Rain, Rain Rain: Follow Up From Nats Park

 

“Grass Fields Are Always Rained Out”.  It is one of the most common attacks on and regular misconceptions about natural grass fields.

In this age of creative thinking and technology supporting hard working Sports Field Managers, these perceptions just are NOT true any longer.  Last year, as rain was pummeling much much of the country, we shared “Rain, Rain, Rain: Play Through on Natural Grass” with a few of the many success stories from natural grass fields sustaining play during rainfall.   “Weathering the storms” is another favorite that introduces some thoughts around natural grass fields sustaining play during rain as well.

BUT BASEBALL FIELDS are perceived to be even more challenging than rectangular fields.  Infield skins without a tarp take days and even weeks to dry following heavy or sustained rainfall.  Parks and high schools without the money to purchase a tarp feel that they have no chance to ever play during wet time periods.  Their reference many times is that they don’t have money like the professional teams to have a tarp or staff to cover the field.

Nationals Park in Washington, DC provides us with a shining example of what is possible for a baseball field in the 21st century.

At 11:30pm last night during a deluge that dropped 2″ of rain in less than 1 hour…

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And at 11:3oam this morning as the hard working Nationals Grounds Crew, lead by Mr. John Turnour, finish preparing for tonight’s game:

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BUT HOW?!?

Simply because of proper natural grass field construction and via innovation and technology in infield skin maintenance products.  The perception that a full tarp is required to keep a baseball field playable, especially at the Parks and High School level is just that.. PERCEPTION.  Baseball fields around the country, from Parks to Pros, are working with these innovations and technologies and no longer utilizing full infield tarps full time.  The only tarps required always are 1 small tarp on the mound and a tarp on home plate to protect these areas built with higher clay content. Ironically, these improved products create infields that play BETTER when they get a lot of water or rain on them!

Natural grass fields are NOT always rained out.  And baseball (and softball fields) do NOT always require full field tarps to stay playable.  Creative thinking and technology supporting hard working Sports Field Managers are redefining what is possible for natural grass fields.  Because “if we always do what we have always done, we will always get what we have always gotten”.  


Special THANK YOU to Mr. John Turnour or the Washington Nationals for allowing the use of this baseball field example.  And THANK YOU to each and every hard working Sports Field Manager and your support teams for all of the amazing examples of high quality, high use natural grass fields!!!  You are #GrassCanTakeMore™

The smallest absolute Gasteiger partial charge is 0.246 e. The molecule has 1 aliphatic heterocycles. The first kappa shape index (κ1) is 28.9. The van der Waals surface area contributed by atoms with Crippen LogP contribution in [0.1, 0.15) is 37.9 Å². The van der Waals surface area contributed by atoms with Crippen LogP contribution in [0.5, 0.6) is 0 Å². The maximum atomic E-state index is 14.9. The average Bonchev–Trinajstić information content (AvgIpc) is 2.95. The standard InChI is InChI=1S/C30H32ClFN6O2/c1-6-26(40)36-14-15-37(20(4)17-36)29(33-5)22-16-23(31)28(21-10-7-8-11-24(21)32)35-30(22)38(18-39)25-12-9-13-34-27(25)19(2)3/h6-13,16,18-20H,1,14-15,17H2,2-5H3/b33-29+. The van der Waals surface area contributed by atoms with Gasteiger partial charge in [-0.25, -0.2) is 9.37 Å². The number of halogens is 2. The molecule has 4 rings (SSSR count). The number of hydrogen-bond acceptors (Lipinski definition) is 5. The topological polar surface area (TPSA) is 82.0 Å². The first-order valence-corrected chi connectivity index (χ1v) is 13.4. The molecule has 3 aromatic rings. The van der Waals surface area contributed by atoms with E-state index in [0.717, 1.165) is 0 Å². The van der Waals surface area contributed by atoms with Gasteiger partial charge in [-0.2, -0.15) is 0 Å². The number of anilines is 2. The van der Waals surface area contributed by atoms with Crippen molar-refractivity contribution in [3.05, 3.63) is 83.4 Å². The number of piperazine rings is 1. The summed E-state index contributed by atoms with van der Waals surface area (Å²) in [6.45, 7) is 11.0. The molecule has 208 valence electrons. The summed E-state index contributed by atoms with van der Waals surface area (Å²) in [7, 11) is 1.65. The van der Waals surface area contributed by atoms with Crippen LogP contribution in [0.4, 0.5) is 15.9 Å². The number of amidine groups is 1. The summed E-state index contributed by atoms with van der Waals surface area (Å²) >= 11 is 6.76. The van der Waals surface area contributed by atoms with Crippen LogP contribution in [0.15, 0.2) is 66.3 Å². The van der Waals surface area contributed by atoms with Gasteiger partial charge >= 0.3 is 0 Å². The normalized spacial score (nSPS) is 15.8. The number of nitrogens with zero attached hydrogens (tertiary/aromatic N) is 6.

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Stress Time: Soil Test To Focus On The Weakest Link

Summer stress for natural grass surfaces is on.  Its known as the “90 Days of Hell” in the transition zone and cool season climates.  Some of our clients are reporting stress.. and social media abounds with stressed grass and stressed turfgrass managers.

Currently for clients that are seeing any kind of stress or lack of growth, we are sharing 1 simple message to our clients:  Soil Test Immediately.

WHY?

Liebig’s Law Of The Minimum 

“The availability of the most abundant nutrient in the soil is only as good as the availability of the least abundant nutrient in the soil.”

Soil testing is something that seems so simple and so trivial.  Previously we have done it and/or recommended it 1-2 times per year, but with no plan on why or when.  Then 1 day it registered with me completely when a turfgrass scientist and inventor made a very simple yet bold statement:  “I can diagnose any plant growth or healthy problem from a soil test”.

My immediate reaction was to press him. “Wait.  What?  What about the tissue test? What about a pathogen test? What about…”  NO, it can NOT be that simple!

But he can.  And he does.  A soil test can diagnose a wide range of things from something as simple as salt stress all the way to disease potential. A soil test is a true diagnosis tool.

HOW?

Liebig’s Law Of The Minimum

This “law” or “principle” of the minimum was formulated by Carl Sprengel, a German botanist, as early as 1828.  It became more well know when German biochemist and professor Justus von Liebig publicized and studied it more widely starting around 1840.  Liebig’s work became the foundation for laboratory oriented teaching as its known today and earned him consideration as the “Father of the fertilizer industry”.  Simply put, Liebig’s Law of The Minimum summarizes that plant growth and health is not controlled by the total amount of nutrients available in the soil… But instead plant growth and health is control by the scarcest of the nutrients available in the soil.  Liebig’s Law many times is summarized with the icon of a leaking bucket.  The factor of which is the weakest or slowest on the bucket is where the bucket leaks.  It is also described using a chain example- the weakest link in the chain is where the chain will break.